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Tall Ships Blog — An Adventure in Arendal Posted on

The crew and guests on Leader are having a great sail around Norway as part of the Tall Ships Races.

Speaking to skipper Ben today he said it’s one of the best sails of his life so far, which is saying something for someone who has spent so much time at sea.

Here are the latest diary entries from some of those on board…

Day 3: Thursday, July 17, 2014 (Part 1)

This is my first time on Leader although I am now a veteran of the Tall Ships Races, having taking part as either a trainee or permanent crew member since 1998.

This year I have found myself on the Brixham trawler Leader, the oldest out more than 100 veseels here this year.

Being on Leader I have experienced a lot of firsts this year. She is the smallest vessel I have done the races on and this is my first time without square sails.

We are on passage to our second port in the part of the races known as Cruise in Company. This is where the fleet visits ports en route to the next race point. The pace is a lot less frantic then the week of racing which precedes and follows it. It’s a great chance to explore the coastline and get to know your crew, and the crews on other vessels you are sailing along with.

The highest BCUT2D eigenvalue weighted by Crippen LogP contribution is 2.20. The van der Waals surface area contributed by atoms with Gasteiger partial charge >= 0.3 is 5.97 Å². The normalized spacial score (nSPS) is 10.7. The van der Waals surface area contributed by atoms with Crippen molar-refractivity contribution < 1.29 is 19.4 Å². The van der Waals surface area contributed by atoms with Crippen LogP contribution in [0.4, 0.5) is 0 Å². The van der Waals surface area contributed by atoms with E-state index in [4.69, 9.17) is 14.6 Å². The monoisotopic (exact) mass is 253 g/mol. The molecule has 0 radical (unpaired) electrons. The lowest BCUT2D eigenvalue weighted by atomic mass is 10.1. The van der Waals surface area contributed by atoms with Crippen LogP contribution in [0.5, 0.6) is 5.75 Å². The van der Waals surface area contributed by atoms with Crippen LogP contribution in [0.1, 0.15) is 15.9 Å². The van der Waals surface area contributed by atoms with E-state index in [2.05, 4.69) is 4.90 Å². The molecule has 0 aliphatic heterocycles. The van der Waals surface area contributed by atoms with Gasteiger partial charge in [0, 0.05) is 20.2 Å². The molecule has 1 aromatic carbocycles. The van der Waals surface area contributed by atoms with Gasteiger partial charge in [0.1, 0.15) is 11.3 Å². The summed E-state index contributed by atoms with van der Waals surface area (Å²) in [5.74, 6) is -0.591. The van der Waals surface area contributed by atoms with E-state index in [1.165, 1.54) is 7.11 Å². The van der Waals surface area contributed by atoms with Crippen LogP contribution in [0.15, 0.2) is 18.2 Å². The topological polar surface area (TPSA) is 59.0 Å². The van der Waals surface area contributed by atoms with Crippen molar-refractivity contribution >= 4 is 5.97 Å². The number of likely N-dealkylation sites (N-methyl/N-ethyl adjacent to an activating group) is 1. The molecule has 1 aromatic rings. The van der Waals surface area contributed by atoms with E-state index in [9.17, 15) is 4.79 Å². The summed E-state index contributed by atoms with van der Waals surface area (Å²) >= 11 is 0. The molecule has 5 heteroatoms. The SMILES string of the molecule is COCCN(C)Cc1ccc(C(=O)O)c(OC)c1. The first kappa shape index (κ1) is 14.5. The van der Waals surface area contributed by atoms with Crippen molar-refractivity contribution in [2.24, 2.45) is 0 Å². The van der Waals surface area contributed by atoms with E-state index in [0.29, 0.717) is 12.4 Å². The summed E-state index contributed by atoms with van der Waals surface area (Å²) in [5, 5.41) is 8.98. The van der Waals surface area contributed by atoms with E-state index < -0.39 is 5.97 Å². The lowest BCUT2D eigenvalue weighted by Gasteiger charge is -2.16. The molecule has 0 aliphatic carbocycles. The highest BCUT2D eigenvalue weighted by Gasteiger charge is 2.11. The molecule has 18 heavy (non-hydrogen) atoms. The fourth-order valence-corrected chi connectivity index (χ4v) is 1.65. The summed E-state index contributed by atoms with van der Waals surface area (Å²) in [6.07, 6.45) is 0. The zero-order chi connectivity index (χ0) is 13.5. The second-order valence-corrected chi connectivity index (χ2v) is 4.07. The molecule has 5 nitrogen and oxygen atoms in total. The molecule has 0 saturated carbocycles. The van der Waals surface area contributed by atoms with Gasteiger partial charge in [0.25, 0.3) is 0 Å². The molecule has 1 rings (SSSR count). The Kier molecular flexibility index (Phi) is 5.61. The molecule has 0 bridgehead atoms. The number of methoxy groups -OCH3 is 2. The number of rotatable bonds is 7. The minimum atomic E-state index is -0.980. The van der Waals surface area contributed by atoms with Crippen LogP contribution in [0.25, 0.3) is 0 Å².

It’s the mixing of cultures and crews which I particularly enjoy about Cruise in Company. Where else is there a better place to experience this than along the stunning and beautiful Norwegian coast?

So far I have enjoyed sailing closer to the sea, and Leader has been kind to me by no pitching and rolling too much on a large swelling sea. I will admit I was a little sick but I put that down to eating too much curry and cake (Anne’s food is just delightful).

We have so far enjoyed a stay in Arendal and am now on passage to Flekkefjord, which is described as a small fishing port at the tip end of a majestic fjord. I was wondering if Leader has been here before in her commercial days as she seems to know the way.

Ben Swain, Relief Mate.

Part 2

I am the lucky competition winner, having won the voyage through Trinity’s Facebook competition. I have never been sailing before in my life.

The current 24 hours from Arendal has turned in to a very pleasant journey, however the previous 24 hours was a very different experience. I got a little seasick and found it hard at times but I battled on and was pleased I made it through what seemed like a long night, rewarded by a pleasant stay in port.

After a great lunch, prepared by Anne, we refuelled and set sail and I am glad to say that the seasickness subsided. Either my body had adjusted to life at sea, or the seasick pills I got in Arendal are really working. The cost me about the same as a new house. Boy is Norway expensive!